The poor and destiute need our help and prayers, not our rejection
by Julie VanSpall
Photo Caption: Canadian Timothy Schmalz created the original Homeless Jesus, shown here outside Regis College in Toronto. The figure, which appears in cities around the world, “promotes the importance of seeing Christ in others,” writes Julie VanSpall. (Pjposullivan)
During our recent snowstorms, one of my first prayer intentions each night was for the homeless. How dare I complain about feeling cold when others have no shelter from the wind and snow? How can I moan about shovelling my driveway or scraping my windshield, when others have no driveway, let alone a car to navigate snowy streets?
There’s a woman I know who is a strong role model for our call to engage in the corporal works of mercy, namely feeding the hungry, clothing the naked and sheltering the homeless. She takes food donations, clothing, and sleeping bags several times a week to an area highly populated by the addicted and down-and-out. Then she engages in conversation with those society has largely cast aside, often risking her own safety to simply “be there.”
A family situation has called this woman back to her home of origin and, particularly in the cold weather, I have often thought of the people she serves. They must miss her companionship as much, if not more than the donations she brought them. They probably wonder what has happened to her. She must wonder what has happened to them.
I have made small donations to her cause, picking up groceries on occasion, and my children and I pray for the homeless daily. In the past, I have created care packages with my students, including socks, gloves, and small snacks. I have also donated coats to Nightshift Street Ministry. I give things, but I don’t give of myself the way this woman does. I do simple works on the outside, while she sees Christ in each person she meets. I have a lot to learn.
I recently read an article about a statue in Ireland outside Dublin’s Christ Church Cathedral. Depicting a “faceless, cloaked figure lying” on a park bench, the statue is seven feet wide and has been blessed and dedicated by the Church of Ireland and Roman Catholic prelates of Dublin, Archbishops Michael Jackson and Diarmuid Martin.
The sculpture is located in front of the cathedral, and it’s only when passersby notice the holes in the feet that they realize the sculpture depicts Jesus.
During the dedication ceremony, Archbishop Jackson stated that throughout the world, “human beings are subjected to indignity, homelessness, trafficking and death.” Homeless Jesus “is a reminder of their plight and terror, whatever their nationality or creed.”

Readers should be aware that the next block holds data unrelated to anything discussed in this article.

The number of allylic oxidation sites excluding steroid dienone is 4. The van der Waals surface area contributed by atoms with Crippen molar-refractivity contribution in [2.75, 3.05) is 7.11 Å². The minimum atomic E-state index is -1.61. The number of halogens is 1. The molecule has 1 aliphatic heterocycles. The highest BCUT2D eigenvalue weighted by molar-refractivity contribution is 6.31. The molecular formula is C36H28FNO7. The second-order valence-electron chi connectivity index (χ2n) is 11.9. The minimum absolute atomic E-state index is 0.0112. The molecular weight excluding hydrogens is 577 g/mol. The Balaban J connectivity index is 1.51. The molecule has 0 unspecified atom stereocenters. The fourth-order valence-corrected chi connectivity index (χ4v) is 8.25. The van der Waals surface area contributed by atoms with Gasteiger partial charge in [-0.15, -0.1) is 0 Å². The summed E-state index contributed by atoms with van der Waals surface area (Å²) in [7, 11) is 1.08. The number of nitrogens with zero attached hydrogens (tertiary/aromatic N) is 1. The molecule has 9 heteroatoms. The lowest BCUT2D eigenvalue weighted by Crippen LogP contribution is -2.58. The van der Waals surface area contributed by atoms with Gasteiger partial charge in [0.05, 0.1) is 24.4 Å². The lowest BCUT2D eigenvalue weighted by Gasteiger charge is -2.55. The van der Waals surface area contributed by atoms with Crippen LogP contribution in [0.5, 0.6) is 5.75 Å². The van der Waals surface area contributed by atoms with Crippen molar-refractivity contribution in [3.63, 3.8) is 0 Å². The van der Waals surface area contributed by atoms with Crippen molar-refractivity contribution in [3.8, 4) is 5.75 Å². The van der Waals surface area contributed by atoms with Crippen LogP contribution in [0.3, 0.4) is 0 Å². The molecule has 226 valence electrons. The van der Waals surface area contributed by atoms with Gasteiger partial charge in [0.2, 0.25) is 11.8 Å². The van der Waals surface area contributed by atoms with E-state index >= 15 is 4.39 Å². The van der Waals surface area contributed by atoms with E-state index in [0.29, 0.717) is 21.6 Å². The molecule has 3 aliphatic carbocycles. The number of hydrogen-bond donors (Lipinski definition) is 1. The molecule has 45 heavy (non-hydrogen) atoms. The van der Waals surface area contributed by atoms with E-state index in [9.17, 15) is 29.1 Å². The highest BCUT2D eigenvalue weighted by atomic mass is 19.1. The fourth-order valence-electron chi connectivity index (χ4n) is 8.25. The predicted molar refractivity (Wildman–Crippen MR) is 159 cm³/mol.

He added, “Homeless people draw us into their world – and rightly; we dare not abandon them here or abroad.”
Archbishop Martin stated that for Christians, “the homeless are not just statistics ... the plight of the homes is our plight.” The Homeless Jesus, he said, “reminds us of the demands of belief in Jesus Christ.”
He added that Homeless Jesus is not a “normal statue,” but “a beautiful work which is not created to be looked at and admired; it is an image which should make us turn away from it,” and toward “the many park benches, the many doorways, the many sheltered corners where Jesus lies homeless every day and every night.”
The Homeless Jesus sculpture was created by Canadian artist Timothy Schmalz, and the original bronze statue is at Regis College at the University of Toronto. Other casts of the Homeless Jesus sculpture have been placed in cities around the world, promoting the importance of seeing Christ in others.
Even if we are not like the woman I know who feels the call to walk amongst high populations of homeless people, we are all given opportunities to live the corporal works of mercy. Some of us can donate to, converse and make eye contact with those we meet on the streets. Others can visit people in hospitals and care homes. Others still can make meals for the sick or offer rides to shut-ins. We can all pray for the less fortunate and for those who serve them.
Saint Pope John Paul II stated, “Jesus Christ taught that man not only receives and experiences the mercy of God, but that he is also called ‘to practise mercy’ towards others.” Let us memorize the image of Homeless Jesus and act upon the profound emotions it evokes.